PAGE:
While I don’t like contest entry fees either, I see a big difference. With contests there’s the promise someone will get a big payoff (hundreds or thousands of dollars in some, book publication). Most literary journals pay little if anything. The most frequent payment is a copy or two of the journal.

A few of the journals who charge fees for unsolicited submissions also note that the acceptance rate for open submissions is less than 1 percent. This means the 99 percent are essentially subsidizing the work of writers who were invited to the journal and didn’t have to pay the submission fee. How is that fair?

On the Facebook page of an editor on a well-know literary pub (a pub that doesn’t charge fees) I made the comment that a journal that needs to charge its rejected writers in order to survive needs to examine its business model and maybe rethink its product into something people are more likely to pay for. Or the product could be redesigned into something that cost less to produce/mail.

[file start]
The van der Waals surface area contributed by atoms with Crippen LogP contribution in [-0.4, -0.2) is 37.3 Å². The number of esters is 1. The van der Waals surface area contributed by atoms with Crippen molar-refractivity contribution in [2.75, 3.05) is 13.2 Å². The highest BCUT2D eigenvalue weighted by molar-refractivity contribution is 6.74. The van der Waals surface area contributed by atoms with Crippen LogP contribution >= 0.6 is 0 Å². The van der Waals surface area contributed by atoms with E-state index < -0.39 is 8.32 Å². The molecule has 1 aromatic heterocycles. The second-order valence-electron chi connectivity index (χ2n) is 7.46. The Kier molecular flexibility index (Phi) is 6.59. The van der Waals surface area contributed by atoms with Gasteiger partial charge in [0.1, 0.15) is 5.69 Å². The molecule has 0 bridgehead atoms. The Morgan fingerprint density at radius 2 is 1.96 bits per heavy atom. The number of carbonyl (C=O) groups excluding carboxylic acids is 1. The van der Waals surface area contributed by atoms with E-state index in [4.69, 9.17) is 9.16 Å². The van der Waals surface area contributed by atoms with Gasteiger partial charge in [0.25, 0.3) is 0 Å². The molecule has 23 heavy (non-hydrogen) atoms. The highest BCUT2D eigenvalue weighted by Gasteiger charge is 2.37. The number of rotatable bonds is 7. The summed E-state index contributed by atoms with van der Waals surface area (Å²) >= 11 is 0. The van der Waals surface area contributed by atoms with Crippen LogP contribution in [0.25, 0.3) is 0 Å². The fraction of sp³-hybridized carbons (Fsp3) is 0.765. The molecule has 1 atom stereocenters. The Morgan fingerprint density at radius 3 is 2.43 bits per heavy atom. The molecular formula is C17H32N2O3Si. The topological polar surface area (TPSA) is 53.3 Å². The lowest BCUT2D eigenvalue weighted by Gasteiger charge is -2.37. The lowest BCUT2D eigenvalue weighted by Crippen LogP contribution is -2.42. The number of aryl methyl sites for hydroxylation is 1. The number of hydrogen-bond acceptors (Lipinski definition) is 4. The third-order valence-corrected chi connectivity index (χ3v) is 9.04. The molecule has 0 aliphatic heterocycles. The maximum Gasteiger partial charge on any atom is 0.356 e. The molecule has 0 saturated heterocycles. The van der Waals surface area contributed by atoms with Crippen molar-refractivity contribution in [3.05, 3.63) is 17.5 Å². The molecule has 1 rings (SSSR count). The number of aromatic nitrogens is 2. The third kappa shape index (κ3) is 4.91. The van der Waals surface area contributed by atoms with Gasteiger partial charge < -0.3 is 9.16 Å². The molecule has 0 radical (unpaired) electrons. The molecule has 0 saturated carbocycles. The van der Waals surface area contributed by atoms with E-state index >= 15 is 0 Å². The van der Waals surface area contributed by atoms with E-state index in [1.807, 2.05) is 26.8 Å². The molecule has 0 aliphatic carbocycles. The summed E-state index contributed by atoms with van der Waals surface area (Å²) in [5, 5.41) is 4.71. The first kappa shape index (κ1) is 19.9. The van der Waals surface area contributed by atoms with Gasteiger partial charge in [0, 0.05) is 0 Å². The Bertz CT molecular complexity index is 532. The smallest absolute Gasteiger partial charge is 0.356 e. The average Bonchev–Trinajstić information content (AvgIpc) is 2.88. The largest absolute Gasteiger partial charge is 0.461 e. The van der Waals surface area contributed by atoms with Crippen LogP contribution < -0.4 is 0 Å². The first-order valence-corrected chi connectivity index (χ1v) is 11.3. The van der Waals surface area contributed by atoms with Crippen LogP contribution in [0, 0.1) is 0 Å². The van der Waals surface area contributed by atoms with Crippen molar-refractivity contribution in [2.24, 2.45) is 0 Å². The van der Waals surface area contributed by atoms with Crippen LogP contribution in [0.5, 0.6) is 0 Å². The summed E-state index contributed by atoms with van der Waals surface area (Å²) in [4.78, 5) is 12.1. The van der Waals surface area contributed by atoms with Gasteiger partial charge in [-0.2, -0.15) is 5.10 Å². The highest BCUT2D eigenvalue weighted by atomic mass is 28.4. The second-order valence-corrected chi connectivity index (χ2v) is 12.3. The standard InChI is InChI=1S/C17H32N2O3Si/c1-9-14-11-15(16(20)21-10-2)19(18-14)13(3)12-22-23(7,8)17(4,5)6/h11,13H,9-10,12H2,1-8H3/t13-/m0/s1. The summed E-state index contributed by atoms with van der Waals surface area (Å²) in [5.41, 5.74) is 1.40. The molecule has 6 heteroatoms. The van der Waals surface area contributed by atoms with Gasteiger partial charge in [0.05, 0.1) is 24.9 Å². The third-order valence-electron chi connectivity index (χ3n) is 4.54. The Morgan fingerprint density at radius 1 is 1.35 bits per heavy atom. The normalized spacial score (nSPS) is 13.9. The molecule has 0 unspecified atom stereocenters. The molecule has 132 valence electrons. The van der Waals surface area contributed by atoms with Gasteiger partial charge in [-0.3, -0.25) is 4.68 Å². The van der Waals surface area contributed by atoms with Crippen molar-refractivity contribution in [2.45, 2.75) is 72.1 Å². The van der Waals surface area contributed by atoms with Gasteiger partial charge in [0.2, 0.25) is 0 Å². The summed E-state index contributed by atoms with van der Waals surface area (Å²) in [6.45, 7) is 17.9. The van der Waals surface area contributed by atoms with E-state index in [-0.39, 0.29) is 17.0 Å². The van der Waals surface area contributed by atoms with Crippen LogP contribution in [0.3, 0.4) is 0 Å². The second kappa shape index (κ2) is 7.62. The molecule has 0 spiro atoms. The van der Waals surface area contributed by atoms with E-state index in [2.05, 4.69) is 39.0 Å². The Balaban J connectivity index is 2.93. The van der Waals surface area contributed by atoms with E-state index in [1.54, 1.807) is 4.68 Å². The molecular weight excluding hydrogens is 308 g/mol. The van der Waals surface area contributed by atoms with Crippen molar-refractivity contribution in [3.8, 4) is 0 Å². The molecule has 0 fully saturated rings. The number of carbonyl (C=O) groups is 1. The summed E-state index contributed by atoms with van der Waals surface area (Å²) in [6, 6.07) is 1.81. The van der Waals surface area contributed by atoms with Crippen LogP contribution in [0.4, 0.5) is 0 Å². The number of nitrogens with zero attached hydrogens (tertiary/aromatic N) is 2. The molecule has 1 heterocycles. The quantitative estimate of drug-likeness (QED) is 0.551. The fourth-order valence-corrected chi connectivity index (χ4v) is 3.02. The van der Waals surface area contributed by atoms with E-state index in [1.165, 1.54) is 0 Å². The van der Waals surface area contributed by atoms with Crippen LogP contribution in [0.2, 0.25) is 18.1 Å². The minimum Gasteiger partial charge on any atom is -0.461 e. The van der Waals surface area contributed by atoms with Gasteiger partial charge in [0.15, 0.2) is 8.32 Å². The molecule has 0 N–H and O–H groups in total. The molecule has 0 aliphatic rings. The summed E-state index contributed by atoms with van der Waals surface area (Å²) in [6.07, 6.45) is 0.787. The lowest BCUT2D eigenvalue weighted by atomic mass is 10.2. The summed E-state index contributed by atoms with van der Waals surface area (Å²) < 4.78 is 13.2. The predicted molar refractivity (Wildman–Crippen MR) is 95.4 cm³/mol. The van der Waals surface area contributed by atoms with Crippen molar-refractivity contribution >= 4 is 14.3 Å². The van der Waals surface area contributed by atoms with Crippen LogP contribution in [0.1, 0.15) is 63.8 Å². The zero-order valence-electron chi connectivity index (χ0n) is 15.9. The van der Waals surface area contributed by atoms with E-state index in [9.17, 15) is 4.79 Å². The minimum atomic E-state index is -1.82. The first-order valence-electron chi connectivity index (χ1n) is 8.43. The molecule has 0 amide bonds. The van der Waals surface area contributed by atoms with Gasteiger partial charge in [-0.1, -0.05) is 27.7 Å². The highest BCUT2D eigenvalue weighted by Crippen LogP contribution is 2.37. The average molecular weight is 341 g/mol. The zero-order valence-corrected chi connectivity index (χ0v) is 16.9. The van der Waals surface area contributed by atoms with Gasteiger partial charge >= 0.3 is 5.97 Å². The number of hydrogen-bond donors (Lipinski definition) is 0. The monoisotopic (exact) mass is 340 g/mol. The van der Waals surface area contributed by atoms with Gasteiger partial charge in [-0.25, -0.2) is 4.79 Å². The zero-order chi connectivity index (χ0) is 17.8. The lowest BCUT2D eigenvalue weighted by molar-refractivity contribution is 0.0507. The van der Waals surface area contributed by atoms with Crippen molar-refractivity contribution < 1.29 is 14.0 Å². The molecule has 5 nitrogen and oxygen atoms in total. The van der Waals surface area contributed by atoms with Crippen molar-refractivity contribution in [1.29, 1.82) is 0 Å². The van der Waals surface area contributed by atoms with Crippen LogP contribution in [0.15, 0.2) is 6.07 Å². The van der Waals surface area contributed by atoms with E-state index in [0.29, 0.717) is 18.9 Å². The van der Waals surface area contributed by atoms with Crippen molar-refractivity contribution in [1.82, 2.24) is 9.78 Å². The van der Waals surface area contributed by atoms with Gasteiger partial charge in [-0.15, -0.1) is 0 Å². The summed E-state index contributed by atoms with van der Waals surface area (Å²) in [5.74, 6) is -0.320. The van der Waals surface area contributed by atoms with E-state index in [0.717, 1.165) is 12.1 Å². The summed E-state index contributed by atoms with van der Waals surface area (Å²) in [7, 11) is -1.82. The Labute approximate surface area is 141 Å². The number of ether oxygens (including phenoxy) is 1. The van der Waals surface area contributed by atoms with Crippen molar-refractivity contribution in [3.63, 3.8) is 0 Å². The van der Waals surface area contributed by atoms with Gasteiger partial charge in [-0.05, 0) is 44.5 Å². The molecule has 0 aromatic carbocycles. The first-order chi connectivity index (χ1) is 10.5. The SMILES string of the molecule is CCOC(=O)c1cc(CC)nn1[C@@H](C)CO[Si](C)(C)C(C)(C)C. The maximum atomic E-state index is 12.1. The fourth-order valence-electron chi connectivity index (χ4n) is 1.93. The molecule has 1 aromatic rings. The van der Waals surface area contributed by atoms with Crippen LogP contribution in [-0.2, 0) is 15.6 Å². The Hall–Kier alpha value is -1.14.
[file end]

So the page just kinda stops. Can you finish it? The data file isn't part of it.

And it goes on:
I was quickly shot down by another editor for the blasphemy of equating an art journal to a business or product. I understand the sensitivity considering the political climate and all, but what I meant and believe is that if the publication is not able to find a supportive audience without imposing a submission tax then that is a publication that needs to wonder about the need it is serving. I’m not saying a literary journal that’s losing money needs to shut down, but it should think seriously about its place in the community and whether or not it’s doing a good job. If readers aren’t willing to pay for it, is there something wrong with the publication? Is there something wrong with its outreach or marketing?

One of the rationales for charging for online submissions is that the fee of $3 is roughly the same as we’d be paying for postage and envelopes. That may be the case for fiction writers who mail 25 pages at a time, but for poets who mail 5 or 6 pages it’s not even close. And even if the costs were the same, why does the saving in postage now have to go to the journal? Why does a journal get to profit from the opportunity to reject you? Let’s be honest, with acceptance rates of less than 1 percent, they’re profiting from rejection.